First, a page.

Biki has changed Honolulu – it’s gotten thousands of new people cycling and made bicycles a part of our public transportation system. This is all possible because of City support for the non-profit Bikeshare Hawaii. Resolution 19-204 aims to abandon the City’s support for public bikeshare and to start charging Biki for stations of City land.
Join HBL in saying that Biki is an important part of our transportation system & deserves City support!
Testify by Tuesday September 3rd
1. Go to www.honolulu.gov/ccl-testimony-form.html?view=form
2. Select — Council/PH Committee – Council/Public Hearing; Agenda Item – Resolution 19-204; Your position on the matter – OPPOSE; Representing – Self; Written testimony – speak in your own words, those are the most powerful. Feel free to use the points below as a guide.
***Step up your impact by coming out to testify at the hearing in person. It’s at Honolulu Hale (530 S King St) this WED 9/4/19 10:00am.***
Why Oppose Resolution 19-204
Bikeshare is Public Transportation & Public Transportation Warrants Public Support
HBL strongly supported the establishment of public bikeshare, as it would make cycling part of Oahu’s public transportation system and get many more people biking. Now, someone without a bike (or without their bike with them) can easily choose to bike and this is getting more people on two-wheels.
Just as with TheBus, public transportation is a public benefit that needs public investment. Public bikeshare is no different. From Washington DC to Minneapolis to San Francisco, docked public bikeshare systems rely on public support. Just like we don’t charge TheBus for bus stops, we shouldn’t charge Biki for stations. And if you think dockless bikeshare private companies would be glad to swoop in to provide a great public bikeshare system, think again – the private dockless bikeshare industry has collapsed across the US and the cities that relied on it have been left with NO bikeshare.
Charging Biki will Result in Less Public Bikeshare
In October, Bikeshare Hawaii expanded Biki by 30 stations and 300 bikes to service UH Manoa, KCC, Makiki, and Iwilei. The expansion brought public bikeshare to thousands of additional residents and connected key resident destinations including Hawaii’s largest university. Bikeshare Hawaii spent over $450,000 to make the expansion possible. If the City charges Bikeshare Hawaii for space for stations, that means less or NO money to expand and spread the benefits of public bikeshare. This could put a halt to all future expansions. HBL wants to see the benefits of public bikeshare spread to communities like Kalihi, Kaimuki, and eventually beyond to Kapolei and throughout the island – BUT we’re going to need public support to get there.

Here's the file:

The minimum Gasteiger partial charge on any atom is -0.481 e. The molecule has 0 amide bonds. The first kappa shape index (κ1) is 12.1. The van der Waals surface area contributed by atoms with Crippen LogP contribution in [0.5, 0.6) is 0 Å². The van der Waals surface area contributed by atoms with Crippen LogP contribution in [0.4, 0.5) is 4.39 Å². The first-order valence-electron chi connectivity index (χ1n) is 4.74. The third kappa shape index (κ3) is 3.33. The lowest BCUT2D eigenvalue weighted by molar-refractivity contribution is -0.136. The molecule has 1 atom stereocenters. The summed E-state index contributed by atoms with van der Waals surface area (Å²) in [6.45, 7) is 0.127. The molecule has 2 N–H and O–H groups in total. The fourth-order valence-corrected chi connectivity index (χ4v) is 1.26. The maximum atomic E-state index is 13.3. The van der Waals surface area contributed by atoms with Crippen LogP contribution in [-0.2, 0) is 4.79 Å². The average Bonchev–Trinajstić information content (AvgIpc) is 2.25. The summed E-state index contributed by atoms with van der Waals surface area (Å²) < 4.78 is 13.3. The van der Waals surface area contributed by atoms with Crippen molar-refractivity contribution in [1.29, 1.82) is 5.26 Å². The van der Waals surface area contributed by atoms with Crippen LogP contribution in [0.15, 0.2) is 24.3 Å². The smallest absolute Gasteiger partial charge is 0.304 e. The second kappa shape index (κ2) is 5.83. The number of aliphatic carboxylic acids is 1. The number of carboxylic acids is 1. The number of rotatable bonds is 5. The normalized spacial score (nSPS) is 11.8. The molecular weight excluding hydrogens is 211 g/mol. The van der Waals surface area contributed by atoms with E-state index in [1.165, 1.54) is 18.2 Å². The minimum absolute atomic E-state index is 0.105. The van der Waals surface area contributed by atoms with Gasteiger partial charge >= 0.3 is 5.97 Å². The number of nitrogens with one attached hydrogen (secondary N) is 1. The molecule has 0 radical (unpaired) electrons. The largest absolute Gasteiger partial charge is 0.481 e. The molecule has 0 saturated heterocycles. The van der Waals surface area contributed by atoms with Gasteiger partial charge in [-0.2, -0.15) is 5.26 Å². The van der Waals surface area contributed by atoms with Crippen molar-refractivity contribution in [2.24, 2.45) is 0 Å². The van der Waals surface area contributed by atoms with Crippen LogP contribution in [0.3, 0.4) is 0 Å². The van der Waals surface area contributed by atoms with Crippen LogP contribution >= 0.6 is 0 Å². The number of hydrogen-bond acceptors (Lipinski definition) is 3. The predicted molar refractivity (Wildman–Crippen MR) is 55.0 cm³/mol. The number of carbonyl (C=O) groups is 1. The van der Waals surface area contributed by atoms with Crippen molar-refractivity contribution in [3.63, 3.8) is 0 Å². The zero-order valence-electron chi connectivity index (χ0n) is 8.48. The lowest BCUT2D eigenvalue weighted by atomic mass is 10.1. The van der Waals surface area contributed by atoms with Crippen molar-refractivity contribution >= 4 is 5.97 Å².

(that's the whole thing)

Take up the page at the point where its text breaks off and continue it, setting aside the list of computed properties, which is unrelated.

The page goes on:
Treating Public Bikeshare Like a Business Will Push Bikeshare Hawaii to Act Like a Business, Which Will be Bad for Residents
Imagine if Biki only serviced Waikiki and was nothing but a tourist amenity – that’s what bikeshare would look like if it were just a business. Fortunately, Biki is run by the non-profit Bikeshare Hawaii, whose mission it is to bring public bikeshare and grow bicycling to residents and visitors. This means Biki does things that a normal business wouldn’t do. A normal business would focus on the highest demand areas where tourists happily pay the $4.00 walk up rate, as this is where the profits would be greatest. Instead, Biki also services our neighborhoods like McCully/Moiliili and Makiki and important destinations for residents like UH Manoa and office places where most Biki users are on the $15/month unlimited ride plan and the profits are minimal to non-existent. We need the City to continue to partner with Biki to ensure that public bikeshare benefits the people of Oahu.